Away they go in New Britain's 16th annual Race in the Park

Published on Sunday, 12 May 2019 20:38
Written by Michelle Jalbert


NEW BRITAIN - Walnut Hill Park turned pink Saturday for the Connecticut Breast Health Initiative’s 16th annual Race in the Park.

People wore pink T-shirts, tutus, bras, wigs and hats. Pink balloons of all different hues bobbed along the track and on white tents. Pink bows were tied on railings and lampposts.

It was a day of celebration and remembrance of those lost to breast cancer.

It was also a day to fight back.

“For me, it is exhilarating to see these strong women fighting a disease that is a horrible disease,” said former Lt. Gov. Nancy Wyman, who is an honorary chair for Race in the Park. She showed her support by wearing bright pink stilettos.

Raising money, honoring survivors and bringing people together is how we fight cancer, she added.

“Everyone is here for one reason: to find a cure for breast cancer,” Wyman said.

For all the honorary co-chairs, it was a cause close to their hearts.

“I’m here in honor of my mother - she had breast cancer - and my sister who is a breast cancer survivor,” said Lt. Gov. Susan Bysiewicz. Bysiewicz added that she was honored to serve as honorary co-chair alongside Wyman and New Britain Mayor Erin Stewart.

“It’s a cause that is very, very close to me,” Stewart said. The mayor lost one aunt to breast cancer and has another aunt who is in remission.

“This is one of my favorite days in the city,” said Stewart, who has been participating in the event for the last 16 years.

The day began with a survivor’s breakfast.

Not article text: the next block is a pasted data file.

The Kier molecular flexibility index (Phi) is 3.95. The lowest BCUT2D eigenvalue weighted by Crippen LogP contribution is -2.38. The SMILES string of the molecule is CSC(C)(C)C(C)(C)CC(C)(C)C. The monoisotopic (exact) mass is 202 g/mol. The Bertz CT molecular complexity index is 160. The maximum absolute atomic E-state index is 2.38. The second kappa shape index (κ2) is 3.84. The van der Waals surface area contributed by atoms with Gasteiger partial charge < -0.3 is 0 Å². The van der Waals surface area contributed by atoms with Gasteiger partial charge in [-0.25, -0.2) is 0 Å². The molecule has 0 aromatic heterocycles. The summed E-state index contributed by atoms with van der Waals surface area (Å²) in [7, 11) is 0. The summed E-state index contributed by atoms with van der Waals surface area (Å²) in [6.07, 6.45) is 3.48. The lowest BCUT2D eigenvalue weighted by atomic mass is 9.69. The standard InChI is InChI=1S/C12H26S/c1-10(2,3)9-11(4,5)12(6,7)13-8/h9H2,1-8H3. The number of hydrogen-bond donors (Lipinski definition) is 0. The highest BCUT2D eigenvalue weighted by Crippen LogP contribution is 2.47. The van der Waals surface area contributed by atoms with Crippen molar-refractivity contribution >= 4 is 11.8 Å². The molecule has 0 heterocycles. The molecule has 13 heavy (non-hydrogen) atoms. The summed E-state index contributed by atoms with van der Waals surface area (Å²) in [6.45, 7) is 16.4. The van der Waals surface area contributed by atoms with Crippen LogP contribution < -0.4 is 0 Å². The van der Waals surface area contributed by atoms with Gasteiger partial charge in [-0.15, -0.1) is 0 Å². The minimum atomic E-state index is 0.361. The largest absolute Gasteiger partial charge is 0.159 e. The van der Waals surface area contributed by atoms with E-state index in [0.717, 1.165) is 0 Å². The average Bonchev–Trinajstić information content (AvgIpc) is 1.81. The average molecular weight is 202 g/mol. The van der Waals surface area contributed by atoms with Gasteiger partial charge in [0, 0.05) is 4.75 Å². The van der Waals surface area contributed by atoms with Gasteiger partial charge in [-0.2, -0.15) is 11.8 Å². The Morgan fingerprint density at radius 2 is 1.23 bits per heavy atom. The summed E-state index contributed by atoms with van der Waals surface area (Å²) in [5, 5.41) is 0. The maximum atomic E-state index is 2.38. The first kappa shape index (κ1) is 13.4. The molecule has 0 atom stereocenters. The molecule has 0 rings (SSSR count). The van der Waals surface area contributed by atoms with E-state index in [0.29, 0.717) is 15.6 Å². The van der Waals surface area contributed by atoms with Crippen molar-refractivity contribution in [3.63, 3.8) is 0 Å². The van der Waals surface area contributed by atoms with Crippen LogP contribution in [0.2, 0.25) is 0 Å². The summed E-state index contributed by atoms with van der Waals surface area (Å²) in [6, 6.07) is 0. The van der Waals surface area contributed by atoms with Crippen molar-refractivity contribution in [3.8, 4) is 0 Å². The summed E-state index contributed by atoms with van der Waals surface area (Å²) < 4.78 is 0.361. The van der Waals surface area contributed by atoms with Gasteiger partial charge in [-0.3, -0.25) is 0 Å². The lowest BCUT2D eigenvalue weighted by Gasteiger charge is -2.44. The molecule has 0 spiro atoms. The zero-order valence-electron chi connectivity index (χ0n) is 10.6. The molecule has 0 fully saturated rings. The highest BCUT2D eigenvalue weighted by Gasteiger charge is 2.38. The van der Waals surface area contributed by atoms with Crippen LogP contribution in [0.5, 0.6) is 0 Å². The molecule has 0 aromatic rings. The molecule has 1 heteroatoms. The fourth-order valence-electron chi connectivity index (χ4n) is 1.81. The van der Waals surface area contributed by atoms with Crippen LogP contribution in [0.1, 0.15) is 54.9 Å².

“It’s supposed to be very celebratory. It gives them hope and strength to see all the ribbons on the survivors hats,” said CT BHI President Joyce G. Bray.

The survivors couldn’t agree more.

“I find it uplifting to see,” said Lisa Petersen, who was diagnosed in 2010. Her friends came all the way from New Hampshire to support her in the race.

Petersen said that at her first year at the race, after she was diagnosed, a woman wearing a hat covered in pink ribbons came up to her.

Petersen said she still remembers what that woman said to her: “Deary, you’re going to be fine.”

Now, Petersen is paying it forward by supporting other survivors.

She attended the race with Cindy Guendert. They both worked in the actuarial department at The Hartford and were part of the team “Strength in numbers.”

“We’re the number geeks,” Guendert added.

From a 40-year cancer survivor to someone just beginning cancer treatment, survivors turned out in force to raise funds to battle the disease.

Anne Clark, the 40-year cancer survivor, has been participating in the race for around 35 years, before CT BHI took it over.

“I’m here to support all the survivors,” said Clark. “I enjoy walking with the survivors and my family.”

“We do it as a family,” said her daughter Kathy Clark, who is an 8-year survivor.

While a final tally of the number of runners, walkers and attendees was not yet available, Bray mentioned that they were hoping for around 4,000.

Many of them came to support a survivor they knew or in memory of a loved one they lost.